Biography of Edward Clarence Fitzgerald

Entering upon the practice of law in 1908, Edward Clarence Fitzgerald has made continuous progress in his profession and is now numbered among the leading representatives of the Ottawa County bar, maintaining his office in Miami, and he has also taken a prominent part in public affairs of the County. He was born in Keystone, Benton County, Iowa, February 19, 1884, of the marriage of Edward and Mary (Quinleven) Fitzgerald, the former a native of Syracuse, New York, while the latter was born in Wisconsin. Both are deceased. The father came west as a boy and learned the trade of a harness maker. He engaged in business at Keystone, Iowa, until 1888 and then removed to Rock Rapids, that state, where he spent his remaining years, passing away in the faith of the Catholic Church.

Edward C. Fitzgerald attended the grammar and high schools of Rock Rapids, after which he entered the collegiate department of the University of Iowa, winning the A. B. degree in 1906, while in 1908 he was graduated from that institution with the degree of LL. B., on the completion of a course in law. In the fall of the latter year he came to Miami, being accompanied by a classmate, Arthur C. Wallace, with whom he became associated in practice. His professional ability soon won recognition and he was called to public office, serving as County attorney of Ottawa County from 1911 until 1913: He then resumed his practice with Mr. Wallace and in 1915 was chosen United States probate attorney for Ottawa, Craig and Delaware counties, having under his charge the affairs of five civilized tribes of Indians. He continued to fill that office until the 1st of July, 1921, discharging his duties in a most efficient and conscientious manner, and is now practicing independently, specializing to a large extent in that branch of jurisprudence pertaining to Indian affairs, of which he has an expert knowledge. He possesses those qualities which are indispensable to the lawyer a keen, rapid, logical mind, plus the business sense, and a ready capacity for hard work. In a discussion he has the gift of seizing the gist of the matter, while he also possesses the knack of setting it in correct perspective, and his practice is a large and constantly increasing one.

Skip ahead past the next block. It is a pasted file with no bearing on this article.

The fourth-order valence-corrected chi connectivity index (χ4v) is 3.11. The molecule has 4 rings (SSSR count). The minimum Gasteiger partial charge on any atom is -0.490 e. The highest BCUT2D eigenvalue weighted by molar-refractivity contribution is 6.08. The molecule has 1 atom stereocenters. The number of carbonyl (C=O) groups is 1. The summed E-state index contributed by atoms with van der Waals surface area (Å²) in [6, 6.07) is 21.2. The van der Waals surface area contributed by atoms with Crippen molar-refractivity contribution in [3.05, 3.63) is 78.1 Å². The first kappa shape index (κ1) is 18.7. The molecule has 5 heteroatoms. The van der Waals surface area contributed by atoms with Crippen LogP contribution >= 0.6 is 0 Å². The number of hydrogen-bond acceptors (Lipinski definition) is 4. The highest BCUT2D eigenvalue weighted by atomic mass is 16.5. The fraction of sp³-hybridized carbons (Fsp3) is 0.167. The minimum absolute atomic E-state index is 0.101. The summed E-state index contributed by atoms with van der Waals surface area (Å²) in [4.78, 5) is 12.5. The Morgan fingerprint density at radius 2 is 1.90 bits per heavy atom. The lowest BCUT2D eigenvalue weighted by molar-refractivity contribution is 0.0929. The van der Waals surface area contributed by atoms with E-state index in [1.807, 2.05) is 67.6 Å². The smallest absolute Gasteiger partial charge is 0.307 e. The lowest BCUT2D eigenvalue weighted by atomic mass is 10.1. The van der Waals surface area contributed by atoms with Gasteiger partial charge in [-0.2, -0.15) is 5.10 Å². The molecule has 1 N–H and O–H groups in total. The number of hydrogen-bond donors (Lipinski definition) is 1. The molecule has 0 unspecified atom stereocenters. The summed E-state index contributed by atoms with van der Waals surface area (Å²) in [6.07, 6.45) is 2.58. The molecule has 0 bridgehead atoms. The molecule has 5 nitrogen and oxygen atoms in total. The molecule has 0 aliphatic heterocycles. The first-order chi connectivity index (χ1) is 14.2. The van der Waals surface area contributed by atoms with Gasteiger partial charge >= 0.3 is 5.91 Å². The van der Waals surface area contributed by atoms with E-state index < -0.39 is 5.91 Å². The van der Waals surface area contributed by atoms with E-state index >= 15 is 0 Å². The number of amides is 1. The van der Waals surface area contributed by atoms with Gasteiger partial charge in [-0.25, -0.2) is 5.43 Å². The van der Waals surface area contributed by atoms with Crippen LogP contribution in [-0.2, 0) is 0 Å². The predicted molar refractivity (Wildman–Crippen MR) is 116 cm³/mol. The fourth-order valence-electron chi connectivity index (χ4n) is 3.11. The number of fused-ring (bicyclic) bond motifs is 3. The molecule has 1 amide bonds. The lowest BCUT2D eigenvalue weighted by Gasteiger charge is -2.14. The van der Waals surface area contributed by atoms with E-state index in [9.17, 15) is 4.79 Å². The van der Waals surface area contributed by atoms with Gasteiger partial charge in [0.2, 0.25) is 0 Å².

Mr. Fitzgerald has closely studied the questions and issues of the day, and believing that the principles of the Democratic Party contain the best elements of good government, he has ever labored for its success. He is connected with Phi Delta Phi, a legal fraternity, and is a devotee of golf, being a familiar figure on the links of the Rock Dale Country Club, of which he is a popular member. Fraternally he is identified with the Benevolent Protective Order of Elks, of which he is a past exalted ruler. He has always been loyal to any public trust reposed in him and his entire career has been actuated by a spirit of progress that has been productive of substantial results. The thoroughness of his knowledge regarding any subject in which he takes an interest is one of his strongly marked characteristics and is undoubtedly one of the strongest factors in the success which he has won in his profession.



Benedict, John Downing. Muskogee and Northeastern Oklahoma: including the counties of Muskogee, McIntosh, Wagoner, Cherokee, Sequoyah, Adair, Delaware, Mayes, Rogers, Washington, Nowata, Craig, and Ottawa. Chicago: S.J. Clarke Pub. Co., 1922.

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